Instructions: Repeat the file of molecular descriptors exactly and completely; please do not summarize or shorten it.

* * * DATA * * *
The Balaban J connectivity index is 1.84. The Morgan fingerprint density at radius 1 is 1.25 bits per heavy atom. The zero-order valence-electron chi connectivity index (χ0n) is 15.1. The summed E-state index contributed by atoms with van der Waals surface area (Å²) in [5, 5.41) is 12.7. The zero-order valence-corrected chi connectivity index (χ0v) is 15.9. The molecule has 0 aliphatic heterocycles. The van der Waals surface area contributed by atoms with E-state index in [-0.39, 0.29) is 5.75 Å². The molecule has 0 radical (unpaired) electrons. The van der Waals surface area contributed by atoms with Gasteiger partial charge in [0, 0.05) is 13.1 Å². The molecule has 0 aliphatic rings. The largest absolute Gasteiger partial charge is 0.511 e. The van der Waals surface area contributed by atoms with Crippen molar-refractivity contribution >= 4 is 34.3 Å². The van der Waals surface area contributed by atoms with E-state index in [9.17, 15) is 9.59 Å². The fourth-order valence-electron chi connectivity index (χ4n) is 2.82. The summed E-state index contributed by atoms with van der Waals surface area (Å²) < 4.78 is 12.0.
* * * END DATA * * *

The Balaban J connectivity index is 1.84. The Morgan fingerprint density at radius 1 is 1.25 bits per heavy atom. The zero-order valence-electron chi connectivity index (χ0n) is 15.1. The summed E-state index contributed by atoms with van der Waals surface area (Å²) in [5, 5.41) is 12.7. The zero-order valence-corrected chi connectivity index (χ0v) is 15.9. The molecule has 0 aliphatic heterocycles. The van der Waals surface area contributed by atoms with E-state index in [-0.39, 0.29) is 5.75 Å². The molecule has 0 radical (unpaired) electrons. The van der Waals surface area contributed by atoms with Gasteiger partial charge in [0, 0.05) is 13.1 Å². The molecule has 0 aliphatic rings. The largest absolute Gasteiger partial charge is 0.511 e. The van der Waals surface area contributed by atoms with Crippen molar-refractivity contribution >= 4 is 34.3 Å². The van der Waals surface area contributed by atoms with E-state index in [9.17, 15) is 9.59 Å². The fourth-order valence-electron chi connectivity index (χ4n) is 2.82. The summed E-state index contributed by atoms with van der Waals surface area (Å²) < 4.78 is 12.0.